you, O priests, that despise my name. And ye say, Wherein have we despised thy name?” and when the word of mercy was spoken to them—“ Return unto me, and I will return unto you, saith the Lord,” they said "Wherein shall we return?” It was the conscience of Israel in the midst of such corruption, that left their case hopeless. “The sacrifices of God are a broken spirit; a broken and a contrite heart, O God, thou wilt not despise.” Self-justification and self-righteousness widen the breach between God and man. The pride of the human heart dislikes to be told of sin; it dislikes, still more, to own it: acknowledgment of sin must precede blessing. “Every one that is proud in heart is an abomination to the Lord : though hand join in hand, he shall not be unpunished” (Prov. xvi. 5). This state of things in the sanctuary had its fruit in the character of the people. “Ye have said, It is vain to serve God: and what profit is it that we have kept His ordinance, and that have walked mournfully before the Lord of Hosts. And now we call the proud happy ; yea, they that work wickedness are set up ; yea, they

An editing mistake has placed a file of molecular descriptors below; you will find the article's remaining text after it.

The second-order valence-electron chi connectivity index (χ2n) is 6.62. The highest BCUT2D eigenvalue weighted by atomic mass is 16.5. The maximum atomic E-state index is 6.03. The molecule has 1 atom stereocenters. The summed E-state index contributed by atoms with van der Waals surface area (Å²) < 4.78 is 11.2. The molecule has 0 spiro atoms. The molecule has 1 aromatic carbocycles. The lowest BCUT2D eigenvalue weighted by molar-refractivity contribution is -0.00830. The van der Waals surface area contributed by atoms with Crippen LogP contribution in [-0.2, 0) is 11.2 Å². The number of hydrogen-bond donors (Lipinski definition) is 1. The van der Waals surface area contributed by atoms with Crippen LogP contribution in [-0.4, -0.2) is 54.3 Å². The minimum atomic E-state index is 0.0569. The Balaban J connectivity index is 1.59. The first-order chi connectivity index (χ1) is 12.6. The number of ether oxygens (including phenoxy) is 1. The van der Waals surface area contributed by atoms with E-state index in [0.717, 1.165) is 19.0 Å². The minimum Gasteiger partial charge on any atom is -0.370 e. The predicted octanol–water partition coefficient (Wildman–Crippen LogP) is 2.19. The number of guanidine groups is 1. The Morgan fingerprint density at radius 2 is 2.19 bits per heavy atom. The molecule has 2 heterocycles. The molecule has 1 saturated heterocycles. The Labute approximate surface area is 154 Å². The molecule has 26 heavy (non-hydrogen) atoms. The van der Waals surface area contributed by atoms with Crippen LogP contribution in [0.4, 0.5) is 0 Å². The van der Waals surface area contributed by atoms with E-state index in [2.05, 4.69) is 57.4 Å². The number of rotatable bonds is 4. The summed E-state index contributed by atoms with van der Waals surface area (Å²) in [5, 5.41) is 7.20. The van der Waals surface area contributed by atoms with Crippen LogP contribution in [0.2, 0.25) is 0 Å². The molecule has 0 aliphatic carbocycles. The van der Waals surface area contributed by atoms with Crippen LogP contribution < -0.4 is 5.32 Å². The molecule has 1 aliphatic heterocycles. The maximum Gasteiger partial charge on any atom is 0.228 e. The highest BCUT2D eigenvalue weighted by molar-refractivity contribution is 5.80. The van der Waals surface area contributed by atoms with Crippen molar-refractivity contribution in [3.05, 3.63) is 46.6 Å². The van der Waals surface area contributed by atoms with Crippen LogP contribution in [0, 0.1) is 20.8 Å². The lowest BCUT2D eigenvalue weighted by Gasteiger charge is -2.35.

tempt God are even delivered.” Bad religion, bad conscience, and bad walk are linked together. Israel had got away from God; they were not walking with God. The light of God's glory-manifested when Nadab and Abihu died before the Lord they were not walking in; therefore all this evil. It is by the fear of the Lord that men depart from evil” (Prov. xvi. 6). “Then they that feared the Lord spake often one to another, and the Lord hearkened and heard it; and a book of remembrance was written before Him, for them that feared the Lord and that thought upon His name.” 6. The condition of Israel at this time necessarily threw those that regarded the honour of the name of God outside.Those, who with the Psalmist could say—“How amiable are Thy tabernacles, O Lord of Hosts! My soul longeth, yea, even fainteth, for the courts of the Lord: my heart and my flesh crieth out for the living God. Yea, the sparrow hath found an house, and the swallow a nest for herself, where she may lay her young, even Thine altars, O Lord of Hosts, my King, VOL.III. PT.I.